The Summer of 2013 began with floods, washouts, and landslides across the Driftless Area, destroying roadways and inundating homes in Wisconsin, Iowa, and Minnesota. These events bring significant losses and make dramatic news, but they are not new. To the contrary, the Driftless Area’s rugged landscape owes its very existence to millions of years of erosion by floodwater, and that erosion is an ongoing process. Widespread human construction, by contrast, is a recent development in this environment. The repeated rains and landslides of the last decade make clear that communities in the Driftless Area must plan their land use for the inevitable occurrence of further flooding and erosion.
The Driftless Area is prone to flash-floods and landslides in part because of its unique topography, which has a higher degree of slope than surrounding regions. The following map (view map at high-resolution) is colored by slope to highlight this distinction, with steeper hillsides shaded more brightly than level land. The Driftless Area stands out immediately as the bright swath across the center of the map:
The steep terrain of the Driftless Area increases the speed at which run-off collects into drainage channels, ordinarily an advantage, as it dries uplands quickly and prevents water from pooling into stagnant ponds and bogs. During heavy rains, however, water collects more rapidly than some narrow channels can accommodate, leading to sudden flash floods that erode banks and scour new channels. In the meantime, the saturated hillsides — especially those with inadequate vegetation — lose strength and give way, leading to landslides. These are the very processes that created the jagged valleys and steep slopes of the Driftless Area, a landscape forged in unison with running water.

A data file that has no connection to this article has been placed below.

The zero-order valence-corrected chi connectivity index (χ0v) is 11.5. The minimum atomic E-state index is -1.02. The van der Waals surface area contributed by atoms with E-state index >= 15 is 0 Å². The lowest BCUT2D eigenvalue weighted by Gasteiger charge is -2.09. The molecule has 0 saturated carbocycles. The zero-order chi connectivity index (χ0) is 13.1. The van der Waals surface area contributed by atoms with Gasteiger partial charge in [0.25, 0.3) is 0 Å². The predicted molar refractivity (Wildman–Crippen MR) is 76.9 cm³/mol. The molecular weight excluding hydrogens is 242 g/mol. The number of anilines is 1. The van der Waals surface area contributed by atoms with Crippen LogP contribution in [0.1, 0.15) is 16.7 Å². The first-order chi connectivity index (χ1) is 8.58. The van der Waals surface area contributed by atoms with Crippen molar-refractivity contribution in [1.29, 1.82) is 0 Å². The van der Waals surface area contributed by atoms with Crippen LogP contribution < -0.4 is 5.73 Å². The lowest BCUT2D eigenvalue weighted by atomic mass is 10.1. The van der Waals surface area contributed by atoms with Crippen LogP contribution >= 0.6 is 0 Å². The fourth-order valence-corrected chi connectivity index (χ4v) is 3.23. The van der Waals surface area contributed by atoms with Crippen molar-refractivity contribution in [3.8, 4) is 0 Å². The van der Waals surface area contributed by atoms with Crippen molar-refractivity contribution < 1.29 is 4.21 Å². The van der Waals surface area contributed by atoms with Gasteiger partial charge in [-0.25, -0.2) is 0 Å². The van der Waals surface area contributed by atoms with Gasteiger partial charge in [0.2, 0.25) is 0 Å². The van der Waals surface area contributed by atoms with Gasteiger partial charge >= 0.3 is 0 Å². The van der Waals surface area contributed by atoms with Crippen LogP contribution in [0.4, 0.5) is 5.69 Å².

Upon a New Year’s Eve some centuries ago, on an ice-locked island in Lake Michigan, a motley troupe of old fishermen donned grotesque costumes and trudged into the snow. As they ambled about their moonlit village, they rapped on the door of each cabin, presenting a frightening sight to the families within at their firesides, and singing each household a medieval chanson:
Bon jour, le Maître et la Maîtresse,
Et tout le monde du loger.
Si vous voulez nous rien donner, dites-le nous;
Nous vous demandons seulement la fille aînée.
This was the French custom of La Guignolée — New Year’s Eve begging — and all that the singers sought, if a host could give no more, was the eldest daughter of the house: la fille aînée. Each home was ready with other gifts, however — for the chanteurs were always expected that night and fêted in exchange for their entertaining song and dance.1 Thus the elderly Mackinac Island fishermen preserved a dying tradition of their medieval French forbears, and the nineteenth century settlers of America’s Old Northwest ushered in another New Year.